Monday, April 24, 2006

Cindy Brown

I am very much looking forward to this gathering. Like many who are attending, I have spent a very long time working on educational equity issues. The first half of my career I focused on civil rights enforcement in the Office for Civil Rights and in advocacy groups. I remember well the disappointment of the Rodriquez decision. Eventually, as the courts turned sour and I became convinced that pursuing school desegregation remedies was mostly fruitless, I turned my efforts to school improvement. At CCSSO where I spent 15 years, I saw slow, but steady progress in state attention to schools serving large concentrations of students of color and from low-income families. However, state action has always been too weak to overcome the local status quo.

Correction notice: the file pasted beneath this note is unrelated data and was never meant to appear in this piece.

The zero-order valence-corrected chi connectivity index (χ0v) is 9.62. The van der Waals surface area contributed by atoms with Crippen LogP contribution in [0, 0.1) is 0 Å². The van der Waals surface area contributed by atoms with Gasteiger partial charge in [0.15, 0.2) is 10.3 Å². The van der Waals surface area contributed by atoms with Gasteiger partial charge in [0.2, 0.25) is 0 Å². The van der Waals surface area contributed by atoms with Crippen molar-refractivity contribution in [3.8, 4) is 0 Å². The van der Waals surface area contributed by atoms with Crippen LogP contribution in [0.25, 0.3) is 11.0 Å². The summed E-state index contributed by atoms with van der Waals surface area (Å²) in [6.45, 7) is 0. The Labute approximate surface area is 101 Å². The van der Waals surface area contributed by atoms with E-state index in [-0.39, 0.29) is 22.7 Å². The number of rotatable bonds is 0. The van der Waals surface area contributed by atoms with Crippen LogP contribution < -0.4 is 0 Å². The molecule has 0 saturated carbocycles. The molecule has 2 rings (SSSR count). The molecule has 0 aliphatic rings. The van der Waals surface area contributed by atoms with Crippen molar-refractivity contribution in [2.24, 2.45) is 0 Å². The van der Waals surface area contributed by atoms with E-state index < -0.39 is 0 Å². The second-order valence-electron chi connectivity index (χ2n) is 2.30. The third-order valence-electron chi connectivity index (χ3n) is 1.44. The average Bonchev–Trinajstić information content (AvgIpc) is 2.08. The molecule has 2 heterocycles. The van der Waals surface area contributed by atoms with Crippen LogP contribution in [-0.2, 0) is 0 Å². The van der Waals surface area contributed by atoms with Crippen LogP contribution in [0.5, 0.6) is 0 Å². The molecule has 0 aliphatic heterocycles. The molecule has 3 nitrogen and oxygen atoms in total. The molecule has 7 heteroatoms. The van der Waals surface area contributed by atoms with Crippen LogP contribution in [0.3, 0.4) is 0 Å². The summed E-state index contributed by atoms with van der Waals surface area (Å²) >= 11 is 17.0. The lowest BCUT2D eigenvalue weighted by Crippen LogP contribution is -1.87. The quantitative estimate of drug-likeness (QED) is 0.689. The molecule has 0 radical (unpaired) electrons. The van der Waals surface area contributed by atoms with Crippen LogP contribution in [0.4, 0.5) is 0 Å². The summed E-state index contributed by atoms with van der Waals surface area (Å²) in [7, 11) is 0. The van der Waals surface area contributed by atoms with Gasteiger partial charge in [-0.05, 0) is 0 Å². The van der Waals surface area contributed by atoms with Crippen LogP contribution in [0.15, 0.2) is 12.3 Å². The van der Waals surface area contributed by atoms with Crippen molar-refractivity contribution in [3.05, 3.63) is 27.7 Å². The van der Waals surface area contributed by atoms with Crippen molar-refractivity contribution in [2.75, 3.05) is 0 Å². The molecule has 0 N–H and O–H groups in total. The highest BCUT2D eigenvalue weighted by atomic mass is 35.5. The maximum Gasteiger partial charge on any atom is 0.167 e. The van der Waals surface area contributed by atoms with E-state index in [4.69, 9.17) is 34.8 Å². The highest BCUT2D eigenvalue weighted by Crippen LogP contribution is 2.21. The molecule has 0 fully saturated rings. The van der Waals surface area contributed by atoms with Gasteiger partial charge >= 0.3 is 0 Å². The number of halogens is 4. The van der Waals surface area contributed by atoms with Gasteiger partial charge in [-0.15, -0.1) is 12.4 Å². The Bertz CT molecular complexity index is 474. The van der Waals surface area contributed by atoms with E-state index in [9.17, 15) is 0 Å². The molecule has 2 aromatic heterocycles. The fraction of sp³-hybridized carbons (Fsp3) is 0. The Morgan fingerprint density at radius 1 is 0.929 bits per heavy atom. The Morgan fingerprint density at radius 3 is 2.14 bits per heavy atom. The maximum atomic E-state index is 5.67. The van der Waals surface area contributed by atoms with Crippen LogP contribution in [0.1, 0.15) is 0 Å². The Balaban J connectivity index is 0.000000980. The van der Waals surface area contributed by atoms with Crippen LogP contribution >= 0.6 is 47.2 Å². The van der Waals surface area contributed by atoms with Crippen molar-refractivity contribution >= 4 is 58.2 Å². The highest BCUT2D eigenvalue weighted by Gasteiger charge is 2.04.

With the No Child Left Behind Act—just the latest iteration of ESEA of 1965—we have seen the strongest federal “intervention” in schooling since the federal lawsuits and administrative enforcement of Title VI of the Civil Rights Act of 1964 in the 1960s and 1970s. The achievement patterns of students by subgroups are more transparent than ever before. As grim as the achievement gaps are, this new data allows the identification of high performing high poverty and/or high minority schools. The knowledge about what it takes for such schools to perform so well is increasing rapidly. The challenge is to design policy levers that lead other schools to adopt the practices used in these schools. I’m not sure if there is a role for the courts in making this happen. I’m convinced that there is a growing interest among policymakers to do this.

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